In which Sara forgets what day it is, we expand our geographical glossary, and meditate on mattresses.
It’s finally happened. Two months into my four-month sabbatical, I’ve forgotten what day of the week it is. The only reason I can come reasonably close to naming the date is because the Fourth of July happened and I heard no fireworks and saw no American flags. I thought of friends with various Independence Day traditions, and while I miss the friends with whom I associate the holiday, I don’t miss the celebratory rituals.
On Day Five of the Coast-to-Coast walk, or C2C, Mark and I left Grasmere and hiked as quickly as we could the 7 or 8 miles to Patterdale, where we had copiously arranged to meet our son who was flying from Portland to Chicago to Manchester, and then taking the train north from Manchester to Windemere and then a bus from Windemere to Patterdale. We got to Patterdale long before the bus was due to arrive and checked in with the hotel which doubles as a bus stop, to learn for the first time that the bus we’d planned to meet only ran on weekends; this was Tuesday. The end of the story was that Nathan managed to take a cab to our B&B up the road and was all settled in by the time we finally got there. He was jet-lagged and miserable, it was a miserable, wet afternoon, the 400-year-old farmhouse where we stayed smelled like wet dog and cows, and I came down with a hideous cold. But….
On Day Six we said goodbye to all that and hike the most strenuous leg of the whole trip: 16 miles, mostly uphill (or so it felt) from Patterdale to Shap.
The Coast-to-Coast is like a small town that goes with you: you see the same people, not necessarily every day, but every second or third day, either on the trail, or at the pub later that day, or over breakfast. On the fifth day it seemed like everyone started at once (perhaps because all of our guidebooks had stressed what a long hard day it would be), but the trail was crowded, a long line of hikers going up the winding path from the town to this high mountain lake.
I’ve posted elsewhere about the Shap Abbey, but it’s worth mentioning again; in the middle of nowhere on the eastern edge of the Lake District, it’s what walkers see about 30 minutes before entering the town of Shap. Shap Abbey was the last abbey to be founded in England in 1199, and the last to be dissolved by Henry VIII in 1540. The original tower is all that remains in tact. After walking 16 miles I didn’t really have the chi to actually tour the abbey, so in this photo you’re seeing everything I saw!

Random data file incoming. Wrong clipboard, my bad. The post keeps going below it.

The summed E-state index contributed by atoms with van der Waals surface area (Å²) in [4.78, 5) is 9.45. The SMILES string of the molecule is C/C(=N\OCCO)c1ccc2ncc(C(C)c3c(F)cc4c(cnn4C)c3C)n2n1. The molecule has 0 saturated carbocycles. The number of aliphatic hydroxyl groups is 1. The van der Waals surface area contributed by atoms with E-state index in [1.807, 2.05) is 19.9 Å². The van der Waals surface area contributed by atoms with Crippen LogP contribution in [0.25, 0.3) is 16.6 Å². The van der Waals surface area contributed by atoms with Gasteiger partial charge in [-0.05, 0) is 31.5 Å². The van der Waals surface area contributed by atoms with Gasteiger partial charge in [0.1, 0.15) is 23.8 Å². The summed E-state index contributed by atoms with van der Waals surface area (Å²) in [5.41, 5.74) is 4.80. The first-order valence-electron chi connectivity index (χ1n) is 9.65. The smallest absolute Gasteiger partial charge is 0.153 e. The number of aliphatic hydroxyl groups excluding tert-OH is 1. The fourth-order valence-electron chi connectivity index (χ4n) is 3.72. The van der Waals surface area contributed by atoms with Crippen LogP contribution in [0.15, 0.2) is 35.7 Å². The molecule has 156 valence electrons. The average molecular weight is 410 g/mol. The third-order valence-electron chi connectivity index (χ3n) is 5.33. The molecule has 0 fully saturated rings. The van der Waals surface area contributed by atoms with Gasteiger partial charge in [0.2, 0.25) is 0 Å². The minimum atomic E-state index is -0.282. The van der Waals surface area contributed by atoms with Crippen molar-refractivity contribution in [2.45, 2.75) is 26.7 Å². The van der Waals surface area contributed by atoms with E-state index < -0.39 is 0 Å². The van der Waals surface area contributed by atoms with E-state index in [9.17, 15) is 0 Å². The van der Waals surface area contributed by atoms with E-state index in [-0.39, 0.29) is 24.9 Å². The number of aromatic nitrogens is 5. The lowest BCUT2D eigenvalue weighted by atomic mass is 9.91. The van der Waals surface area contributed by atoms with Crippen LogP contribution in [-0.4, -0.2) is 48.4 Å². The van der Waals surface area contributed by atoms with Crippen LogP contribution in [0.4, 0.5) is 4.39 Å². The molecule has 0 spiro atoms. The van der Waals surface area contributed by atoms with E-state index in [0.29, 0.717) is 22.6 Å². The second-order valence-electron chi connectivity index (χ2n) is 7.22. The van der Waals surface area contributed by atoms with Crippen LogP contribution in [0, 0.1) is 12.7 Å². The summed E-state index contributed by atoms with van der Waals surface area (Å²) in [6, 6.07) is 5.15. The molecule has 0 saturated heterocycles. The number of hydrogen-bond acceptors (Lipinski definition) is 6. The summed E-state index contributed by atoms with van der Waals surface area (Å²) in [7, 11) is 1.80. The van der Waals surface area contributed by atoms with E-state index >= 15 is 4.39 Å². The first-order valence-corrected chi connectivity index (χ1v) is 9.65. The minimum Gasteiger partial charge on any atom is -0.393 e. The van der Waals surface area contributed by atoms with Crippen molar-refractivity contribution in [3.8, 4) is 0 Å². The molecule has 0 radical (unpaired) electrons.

Day Seven was a much shorter hike, from Shap to the village of Orton. By now the landscape has changed considerably; we are definitely not in the Lake District anymore, but walking along stone walls through pasture after pasture in what I have always thought of as traditional English countryside; rolling hills and open spaces stitched together by stone walls and dotted with occasional trees and picturesque barns. The weather treated us better and better as the day went on and we could actually see our shadows by the time we got to Orton. We stayed in The Best B&B ever, the kind of place you might like to stay for a long weekend, not just a night between hikes. You can look it up.
On Day Eight we walked from Orton to Kirkby-Stephen, one of the booming metropolises along the way. (Meaning: more than one place to eat, an ATM, and the first traffic light we’ve seen since leaving London.) We had a fabulous dinner and explored the town and the church, which is named simply, Kirkby-Stephen Parish Church. The highlight of the church for me–worthy of a blog post all its own, perhaps–is the presence of the “Loki Stone,” the Norse god of mischief “Christianized” (according to the authorities) into a devil in chains. The trickster Loki comes to us from the Vikings and has been in place at the church in Kirkby-Stephen since the ninth or tenth century. Who knew?